And the LORD said unto Moses,
When you go
to return into Egypt, see that you do all those wonders before Pharaoh, whom I have put in your hand: but I will harden his heart, that he shall not let the people go.
Read Chapter 4
Augustine of Hippo
And you must not deny free will to Pharaoh just because God says in a number of places, “I have hardened Pharaoh” or “I will harden the heart of Pharaoh,” for it does not thereby follow that it was not Pharaoh himself that hardened his own heart. Furthermore, we read that this happened to Pharaoh after the plague of flies had been removed from the Egyptians, as the Scripture testifies: “And Pharaoh’s heart was hardened so that neither this time would he let the people go.” Thus it was that both God and Pharaoh caused this hardening of the heart: God, by his just judgments, Pharaoh, by his free will.
Now let no one along with pagans or Manichaeans dare to censure or blame the justice of God. It is to be believed as most certain that not the violence of God but his own repeated wickedness and indomitable pride in opposition to God’s commands caused Pharaoh to become hardened. What does that mean which God said, “I will make him obstinate,” except that when my grace is withdrawn from him his own iniquity will harden him? In order that this may be known more clearly, we propose to your charity a comparison with visible things. As often as water is contracted by excessive cold, if the heat of the sun comes upon it, it becomes melted; when the same sun departs the water again becomes hard. Similarly the charity of many men freezes because of the excessive coldness of their sins, and they become as hard as ice; however, when the warmth of divine mercy comes upon them again, they are melted.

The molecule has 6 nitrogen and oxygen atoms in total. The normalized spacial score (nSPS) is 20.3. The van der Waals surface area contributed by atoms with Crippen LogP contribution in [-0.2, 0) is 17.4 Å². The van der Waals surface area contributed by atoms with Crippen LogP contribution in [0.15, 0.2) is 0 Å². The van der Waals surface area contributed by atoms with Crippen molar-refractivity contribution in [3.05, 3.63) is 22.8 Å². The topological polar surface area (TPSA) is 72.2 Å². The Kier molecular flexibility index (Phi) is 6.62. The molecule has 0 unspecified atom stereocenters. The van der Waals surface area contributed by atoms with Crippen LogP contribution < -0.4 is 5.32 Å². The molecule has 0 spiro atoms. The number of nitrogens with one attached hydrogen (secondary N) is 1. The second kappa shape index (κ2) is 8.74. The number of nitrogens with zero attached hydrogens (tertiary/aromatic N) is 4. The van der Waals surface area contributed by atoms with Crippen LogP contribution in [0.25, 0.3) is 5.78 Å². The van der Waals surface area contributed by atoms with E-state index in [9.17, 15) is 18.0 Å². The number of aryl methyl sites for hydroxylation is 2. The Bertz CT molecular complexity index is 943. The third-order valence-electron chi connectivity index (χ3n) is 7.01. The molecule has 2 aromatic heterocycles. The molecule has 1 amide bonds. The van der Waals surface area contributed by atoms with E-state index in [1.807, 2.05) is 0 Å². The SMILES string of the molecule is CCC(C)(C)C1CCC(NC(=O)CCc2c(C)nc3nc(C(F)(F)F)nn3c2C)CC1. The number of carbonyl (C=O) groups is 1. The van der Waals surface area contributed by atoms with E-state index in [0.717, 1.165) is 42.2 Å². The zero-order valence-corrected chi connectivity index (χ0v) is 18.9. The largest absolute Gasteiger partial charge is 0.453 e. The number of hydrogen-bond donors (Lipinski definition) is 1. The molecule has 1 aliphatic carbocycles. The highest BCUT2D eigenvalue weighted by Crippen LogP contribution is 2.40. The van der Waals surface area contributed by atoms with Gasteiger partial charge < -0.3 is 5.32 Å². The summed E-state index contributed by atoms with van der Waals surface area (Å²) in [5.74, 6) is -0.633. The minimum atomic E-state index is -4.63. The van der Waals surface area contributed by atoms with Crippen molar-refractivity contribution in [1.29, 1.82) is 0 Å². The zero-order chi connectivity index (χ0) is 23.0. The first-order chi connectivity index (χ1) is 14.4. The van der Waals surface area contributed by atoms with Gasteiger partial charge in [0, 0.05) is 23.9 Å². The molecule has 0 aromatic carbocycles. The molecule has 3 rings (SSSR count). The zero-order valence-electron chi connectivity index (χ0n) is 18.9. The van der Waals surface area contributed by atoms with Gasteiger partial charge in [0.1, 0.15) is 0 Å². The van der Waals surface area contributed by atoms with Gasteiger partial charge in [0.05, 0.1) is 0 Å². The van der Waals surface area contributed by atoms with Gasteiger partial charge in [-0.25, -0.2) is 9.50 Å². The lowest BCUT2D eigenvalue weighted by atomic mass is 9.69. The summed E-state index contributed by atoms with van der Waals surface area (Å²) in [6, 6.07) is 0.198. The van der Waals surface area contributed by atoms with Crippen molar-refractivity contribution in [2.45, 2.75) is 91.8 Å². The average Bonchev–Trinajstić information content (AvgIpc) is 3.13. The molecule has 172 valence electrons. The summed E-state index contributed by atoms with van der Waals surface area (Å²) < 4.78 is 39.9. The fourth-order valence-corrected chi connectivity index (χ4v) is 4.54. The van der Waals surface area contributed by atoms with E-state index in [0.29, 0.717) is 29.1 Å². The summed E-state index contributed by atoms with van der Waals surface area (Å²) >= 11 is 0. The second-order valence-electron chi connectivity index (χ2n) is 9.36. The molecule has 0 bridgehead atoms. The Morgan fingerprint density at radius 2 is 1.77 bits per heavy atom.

I shall harden Not by being the efficient cause of his sin; but by withdrawing from him, for his just punishment, the dew of grace, that might have softened his heart; and so suffering him to grow harder and harder. (Challoner)
Non impertiendo misericordiam. (St. Augustine, ep. 194, ad Sixt.) Thus God permitted the false miracles of the magicians, and did not suffer the scourges to continue long, so that the tyrant soon relapsed and forgot his promises. (Origen, Philos. xx; Theodoret in Rom. ix. 17.) (Calmet)
I shall harden: Not by being the efficient cause of his sin; but by withdrawing from him, for his just punishment, the dew of grace that might have softened his heart; and so suffering him to grow harder and harder.